The latest Asian movie releases and reissues. Takeshi Kitano returns to the yakuza genre with the blood-splattered gangster thriller Outrage, out next week on Blu-ray and DVD from StudioCanal
The yakuza has been a mainstay of Japanese cinema for decades. For a long time, Kinji Fukasaku was considered the godfather of the modern yakuza movie, the blistering, brilliant series of gangster thrillers that he made during the 1970s setting new standards in on-screen brutality and gritty urban realism. But while yakuza films have remained a constant, the quality has dipped over the last couple of decades, as domestic audiences found favour with other genres and most Japanese gangster movies ended up going straight to DVD. One major exception to this is ‘Beat’ Takeshi Kitano, who has not only won international success with his tough, stylish crime movies, but has also developed his own idiosyncratic approach to the genre every bit as distinctive as Fukasaku’s.
Outrage marks Kitano’s first gangster movie since 2000’s disappointing Japanese-American crossover Brother, and follows a series of resolutely uncommercial arthouse projects. Kitano himself admitted that the film exists purely to entertain and for him to flex his muscles in a genre he knows well. The basic plot centres around the conflict between two yakuza clans – the Ikemoto and Murase families – that begins with a small misunderstanding and quickly escalates into a bloody war that threatens to destroy both groups. Kitano plays Otomo, a tough, taciturn lieutenant who finds himself increasingly frustrated at being treated as a pawn in the power-wrangling of his seniors, while as a director he serves up any number of gleefully gory scenes of gangster mayhem.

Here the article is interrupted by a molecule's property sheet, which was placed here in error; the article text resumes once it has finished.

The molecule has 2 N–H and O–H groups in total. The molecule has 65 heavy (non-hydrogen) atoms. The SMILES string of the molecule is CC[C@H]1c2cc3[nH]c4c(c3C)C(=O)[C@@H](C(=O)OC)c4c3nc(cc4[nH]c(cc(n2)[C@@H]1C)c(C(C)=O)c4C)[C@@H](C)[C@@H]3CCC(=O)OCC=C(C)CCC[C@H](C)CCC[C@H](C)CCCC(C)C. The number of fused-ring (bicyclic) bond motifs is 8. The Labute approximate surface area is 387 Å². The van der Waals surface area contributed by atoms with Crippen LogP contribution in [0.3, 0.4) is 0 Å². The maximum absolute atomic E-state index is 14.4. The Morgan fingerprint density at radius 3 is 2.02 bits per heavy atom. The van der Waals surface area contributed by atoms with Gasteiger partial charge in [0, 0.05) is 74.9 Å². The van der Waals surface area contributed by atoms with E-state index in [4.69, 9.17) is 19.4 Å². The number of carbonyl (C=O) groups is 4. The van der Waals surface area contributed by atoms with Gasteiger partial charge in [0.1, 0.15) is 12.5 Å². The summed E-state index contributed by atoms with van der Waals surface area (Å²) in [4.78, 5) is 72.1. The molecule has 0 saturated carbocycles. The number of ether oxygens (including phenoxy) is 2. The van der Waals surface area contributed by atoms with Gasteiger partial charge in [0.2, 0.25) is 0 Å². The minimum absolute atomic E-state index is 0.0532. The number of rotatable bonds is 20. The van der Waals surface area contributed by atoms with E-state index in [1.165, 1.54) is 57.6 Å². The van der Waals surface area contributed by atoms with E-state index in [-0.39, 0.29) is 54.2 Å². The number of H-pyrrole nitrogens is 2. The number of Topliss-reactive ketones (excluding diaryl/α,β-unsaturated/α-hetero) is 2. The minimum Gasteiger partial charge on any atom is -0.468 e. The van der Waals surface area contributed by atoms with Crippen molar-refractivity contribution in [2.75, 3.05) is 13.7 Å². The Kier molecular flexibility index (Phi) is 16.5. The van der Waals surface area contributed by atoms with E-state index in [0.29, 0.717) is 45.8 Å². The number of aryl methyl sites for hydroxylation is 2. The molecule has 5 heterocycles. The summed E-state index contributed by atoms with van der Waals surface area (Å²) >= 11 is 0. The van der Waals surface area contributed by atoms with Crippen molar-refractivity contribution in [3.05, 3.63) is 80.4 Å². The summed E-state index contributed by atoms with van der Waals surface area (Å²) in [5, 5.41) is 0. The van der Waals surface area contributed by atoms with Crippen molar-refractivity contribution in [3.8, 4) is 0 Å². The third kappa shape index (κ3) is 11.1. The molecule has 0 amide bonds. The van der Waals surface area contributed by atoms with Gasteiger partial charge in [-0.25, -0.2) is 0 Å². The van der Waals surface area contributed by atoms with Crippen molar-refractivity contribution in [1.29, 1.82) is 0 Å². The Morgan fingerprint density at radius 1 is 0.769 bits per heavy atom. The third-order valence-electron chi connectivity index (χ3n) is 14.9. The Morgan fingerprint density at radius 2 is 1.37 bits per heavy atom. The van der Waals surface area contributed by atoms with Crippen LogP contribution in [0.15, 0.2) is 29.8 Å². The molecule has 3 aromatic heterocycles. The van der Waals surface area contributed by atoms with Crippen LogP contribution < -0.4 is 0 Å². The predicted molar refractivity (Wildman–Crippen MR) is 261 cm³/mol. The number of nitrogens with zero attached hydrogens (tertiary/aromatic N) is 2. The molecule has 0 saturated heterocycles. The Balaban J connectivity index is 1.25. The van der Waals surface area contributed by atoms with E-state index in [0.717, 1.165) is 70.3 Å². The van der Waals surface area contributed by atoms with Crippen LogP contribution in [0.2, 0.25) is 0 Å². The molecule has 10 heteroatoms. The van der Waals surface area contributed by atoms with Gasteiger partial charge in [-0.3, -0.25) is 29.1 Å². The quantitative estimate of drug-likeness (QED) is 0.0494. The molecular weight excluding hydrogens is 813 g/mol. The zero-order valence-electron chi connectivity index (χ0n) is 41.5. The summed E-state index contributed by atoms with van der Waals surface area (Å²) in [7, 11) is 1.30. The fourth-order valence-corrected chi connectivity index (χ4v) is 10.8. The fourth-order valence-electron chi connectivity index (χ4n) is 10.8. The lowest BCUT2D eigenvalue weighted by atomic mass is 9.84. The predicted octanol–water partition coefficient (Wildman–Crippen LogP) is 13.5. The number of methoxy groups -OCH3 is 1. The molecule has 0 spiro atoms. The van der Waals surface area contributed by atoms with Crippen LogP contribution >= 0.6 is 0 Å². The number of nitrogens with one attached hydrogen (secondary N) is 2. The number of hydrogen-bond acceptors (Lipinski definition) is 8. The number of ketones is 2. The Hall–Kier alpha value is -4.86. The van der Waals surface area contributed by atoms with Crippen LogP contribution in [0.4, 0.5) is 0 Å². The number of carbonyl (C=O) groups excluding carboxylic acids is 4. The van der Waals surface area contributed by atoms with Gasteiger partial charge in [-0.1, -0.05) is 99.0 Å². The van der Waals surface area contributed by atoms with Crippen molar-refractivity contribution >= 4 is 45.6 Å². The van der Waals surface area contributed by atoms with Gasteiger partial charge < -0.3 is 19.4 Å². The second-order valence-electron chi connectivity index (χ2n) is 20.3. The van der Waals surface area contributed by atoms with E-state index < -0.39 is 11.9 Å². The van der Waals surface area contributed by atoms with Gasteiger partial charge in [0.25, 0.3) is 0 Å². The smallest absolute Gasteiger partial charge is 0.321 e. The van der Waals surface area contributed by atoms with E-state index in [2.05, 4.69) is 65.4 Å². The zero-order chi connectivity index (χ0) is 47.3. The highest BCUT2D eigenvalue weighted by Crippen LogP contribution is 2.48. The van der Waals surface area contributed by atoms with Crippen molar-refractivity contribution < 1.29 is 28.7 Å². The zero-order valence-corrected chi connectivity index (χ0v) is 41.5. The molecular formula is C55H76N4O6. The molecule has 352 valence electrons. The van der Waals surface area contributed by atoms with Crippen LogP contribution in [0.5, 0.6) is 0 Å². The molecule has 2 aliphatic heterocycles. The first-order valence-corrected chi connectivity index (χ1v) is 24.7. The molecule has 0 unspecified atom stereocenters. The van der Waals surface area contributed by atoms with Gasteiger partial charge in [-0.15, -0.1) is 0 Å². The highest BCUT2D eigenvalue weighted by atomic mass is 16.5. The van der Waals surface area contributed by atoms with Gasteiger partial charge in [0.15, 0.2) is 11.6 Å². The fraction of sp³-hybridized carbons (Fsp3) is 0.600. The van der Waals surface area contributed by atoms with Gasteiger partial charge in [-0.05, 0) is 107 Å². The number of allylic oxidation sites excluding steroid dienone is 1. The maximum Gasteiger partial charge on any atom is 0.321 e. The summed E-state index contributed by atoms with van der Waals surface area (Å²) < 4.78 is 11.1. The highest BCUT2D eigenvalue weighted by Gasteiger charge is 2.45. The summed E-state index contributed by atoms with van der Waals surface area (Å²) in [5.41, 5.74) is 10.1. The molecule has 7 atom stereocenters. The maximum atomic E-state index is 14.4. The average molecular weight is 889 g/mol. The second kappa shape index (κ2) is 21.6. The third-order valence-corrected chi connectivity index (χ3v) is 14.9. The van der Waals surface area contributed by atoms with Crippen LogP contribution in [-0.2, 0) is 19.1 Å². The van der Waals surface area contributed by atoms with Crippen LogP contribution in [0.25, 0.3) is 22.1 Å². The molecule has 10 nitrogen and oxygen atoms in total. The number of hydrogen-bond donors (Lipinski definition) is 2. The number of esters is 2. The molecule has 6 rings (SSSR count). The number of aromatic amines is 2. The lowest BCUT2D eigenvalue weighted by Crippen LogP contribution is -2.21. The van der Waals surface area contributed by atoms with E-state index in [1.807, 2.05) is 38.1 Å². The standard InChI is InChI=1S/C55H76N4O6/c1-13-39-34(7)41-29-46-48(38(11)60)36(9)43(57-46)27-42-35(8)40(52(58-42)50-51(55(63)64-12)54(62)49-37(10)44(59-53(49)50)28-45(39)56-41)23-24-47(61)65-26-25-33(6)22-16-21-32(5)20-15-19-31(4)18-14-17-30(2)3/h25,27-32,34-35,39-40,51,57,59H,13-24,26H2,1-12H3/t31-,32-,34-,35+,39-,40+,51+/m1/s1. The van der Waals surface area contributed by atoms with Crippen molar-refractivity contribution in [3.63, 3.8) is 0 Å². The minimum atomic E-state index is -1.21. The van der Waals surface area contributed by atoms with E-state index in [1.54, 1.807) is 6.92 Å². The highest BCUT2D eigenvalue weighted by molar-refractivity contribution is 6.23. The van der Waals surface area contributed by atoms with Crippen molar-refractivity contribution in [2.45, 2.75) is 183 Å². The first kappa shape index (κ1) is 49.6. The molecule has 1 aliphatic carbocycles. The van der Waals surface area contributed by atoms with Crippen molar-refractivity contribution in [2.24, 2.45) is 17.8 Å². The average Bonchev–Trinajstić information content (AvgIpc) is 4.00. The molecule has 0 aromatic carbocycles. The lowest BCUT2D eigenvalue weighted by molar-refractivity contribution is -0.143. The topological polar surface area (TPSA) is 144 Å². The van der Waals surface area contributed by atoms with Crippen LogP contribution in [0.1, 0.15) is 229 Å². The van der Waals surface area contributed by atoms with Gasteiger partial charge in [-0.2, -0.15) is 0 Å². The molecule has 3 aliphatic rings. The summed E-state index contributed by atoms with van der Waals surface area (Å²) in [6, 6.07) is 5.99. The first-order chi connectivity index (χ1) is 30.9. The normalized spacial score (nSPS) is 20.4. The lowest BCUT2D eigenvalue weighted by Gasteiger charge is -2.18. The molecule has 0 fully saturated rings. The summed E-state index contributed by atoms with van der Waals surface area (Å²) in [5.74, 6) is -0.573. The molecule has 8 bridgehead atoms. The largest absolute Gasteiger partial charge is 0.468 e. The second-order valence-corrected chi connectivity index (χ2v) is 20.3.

If that plot synopsis sounds vague, it’s because there really isn’t that much of a plot. Sure, loads of stuff happens – the film is pretty much non-stop scheming, double-crosses, confrontations and assassinations – but it’s more an observational series of events than anything tightly constructed in a traditional sense.There are a lot of characters, a lot of names, and to be honest it’s pretty easy to get lost in all the plotting and betrayals. In lesser hands such an approach could come across as a formless mess, but Kitano is an old hand at this and for the most part it works.
It’s well paced and as ever, there are some truly eye-watering scenes of violence – including much ceremonial finger-chopping and a visit to the dentist that’s hard to forget. A sense of death permeates the whole film – it’s not a matter of who will die, just when. Kitano is equally fascinated in the mundanity of yakuza life, of the moments when they’re not killing their rivals; he loves silence and frequently allows scenes to run longer than they perhaps should, to catch the expressions and reactions that many filmmakers might have left on the cutting room floor. As portrayed here, there is little glamour in the yakuza business – it is exactly that, a business, run by serious middle-aged men in boring grey suits.
Like Kitano’s masterpiece Sonatine, Outrage is also very funny in places, whether it’s the unfortunate recipient of Otomo’s dental treatment being forced to agree to his early retirement because his mouth is wired shut, or the poor Ghanaian ambassador made to turn his embassy into a hooker-filled gambling den. Outrage is undeniably entertaining stuff, and one can hardly blame Kitano for wanting to making something commercial after the impenetrable likes of Achilles and the Tortoise or Takeshis’. Stacked up against classics such as Sonatine or Hana-bi, it does feel like a lesser work – those were films that took crime genre conventions and did something genuinely exciting with them. Outrage sticks to these conventions but offers little more. But that’s fine – Kitano knows this world inside out and puts it on screen better than anyone.